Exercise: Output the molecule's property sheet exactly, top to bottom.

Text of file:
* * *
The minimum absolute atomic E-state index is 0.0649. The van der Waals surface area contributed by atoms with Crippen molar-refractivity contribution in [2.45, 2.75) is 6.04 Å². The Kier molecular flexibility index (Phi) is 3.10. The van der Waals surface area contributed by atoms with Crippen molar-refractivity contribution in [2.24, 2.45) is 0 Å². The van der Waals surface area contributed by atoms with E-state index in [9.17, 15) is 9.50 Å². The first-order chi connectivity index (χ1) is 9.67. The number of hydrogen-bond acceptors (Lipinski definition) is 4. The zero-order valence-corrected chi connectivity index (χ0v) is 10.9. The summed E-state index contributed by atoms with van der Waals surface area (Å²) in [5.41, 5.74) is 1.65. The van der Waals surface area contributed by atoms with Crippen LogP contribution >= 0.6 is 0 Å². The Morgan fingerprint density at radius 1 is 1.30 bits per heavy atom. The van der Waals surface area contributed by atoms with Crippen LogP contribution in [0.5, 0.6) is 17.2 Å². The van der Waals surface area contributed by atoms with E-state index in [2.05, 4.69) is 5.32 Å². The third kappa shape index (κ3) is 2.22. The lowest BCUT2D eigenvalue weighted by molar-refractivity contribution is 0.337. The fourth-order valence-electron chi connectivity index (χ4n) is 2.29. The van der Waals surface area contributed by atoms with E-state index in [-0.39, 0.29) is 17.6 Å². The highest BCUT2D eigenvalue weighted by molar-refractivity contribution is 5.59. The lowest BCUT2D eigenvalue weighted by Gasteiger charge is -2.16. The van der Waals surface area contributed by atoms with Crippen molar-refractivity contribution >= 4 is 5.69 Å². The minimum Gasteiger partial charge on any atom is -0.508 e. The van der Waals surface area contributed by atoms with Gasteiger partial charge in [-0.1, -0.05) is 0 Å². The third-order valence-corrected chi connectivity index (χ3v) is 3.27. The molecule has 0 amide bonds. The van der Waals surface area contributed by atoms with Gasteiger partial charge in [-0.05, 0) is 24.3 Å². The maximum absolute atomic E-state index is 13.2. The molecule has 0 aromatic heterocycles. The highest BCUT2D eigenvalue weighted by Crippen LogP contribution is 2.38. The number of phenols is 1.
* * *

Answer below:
The minimum absolute atomic E-state index is 0.0649. The van der Waals surface area contributed by atoms with Crippen molar-refractivity contribution in [2.45, 2.75) is 6.04 Å². The Kier molecular flexibility index (Phi) is 3.10. The van der Waals surface area contributed by atoms with Crippen molar-refractivity contribution in [2.24, 2.45) is 0 Å². The van der Waals surface area contributed by atoms with E-state index in [9.17, 15) is 9.50 Å². The first-order chi connectivity index (χ1) is 9.67. The number of hydrogen-bond acceptors (Lipinski definition) is 4. The zero-order valence-corrected chi connectivity index (χ0v) is 10.9. The summed E-state index contributed by atoms with van der Waals surface area (Å²) in [5.41, 5.74) is 1.65. The van der Waals surface area contributed by atoms with Crippen LogP contribution >= 0.6 is 0 Å². The Morgan fingerprint density at radius 1 is 1.30 bits per heavy atom. The van der Waals surface area contributed by atoms with Crippen LogP contribution in [0.5, 0.6) is 17.2 Å². The van der Waals surface area contributed by atoms with E-state index in [2.05, 4.69) is 5.32 Å². The third kappa shape index (κ3) is 2.22. The lowest BCUT2D eigenvalue weighted by molar-refractivity contribution is 0.337. The fourth-order valence-electron chi connectivity index (χ4n) is 2.29. The van der Waals surface area contributed by atoms with E-state index in [-0.39, 0.29) is 17.6 Å². The highest BCUT2D eigenvalue weighted by molar-refractivity contribution is 5.59. The lowest BCUT2D eigenvalue weighted by Gasteiger charge is -2.16. The van der Waals surface area contributed by atoms with Crippen molar-refractivity contribution >= 4 is 5.69 Å². The minimum Gasteiger partial charge on any atom is -0.508 e. The van der Waals surface area contributed by atoms with Gasteiger partial charge in [-0.1, -0.05) is 0 Å². The third-order valence-corrected chi connectivity index (χ3v) is 3.27. The molecule has 0 amide bonds. The van der Waals surface area contributed by atoms with Gasteiger partial charge in [-0.05, 0) is 24.3 Å². The maximum absolute atomic E-state index is 13.2. The molecule has 0 aromatic heterocycles. The highest BCUT2D eigenvalue weighted by Crippen LogP contribution is 2.38. The number of phenols is 1.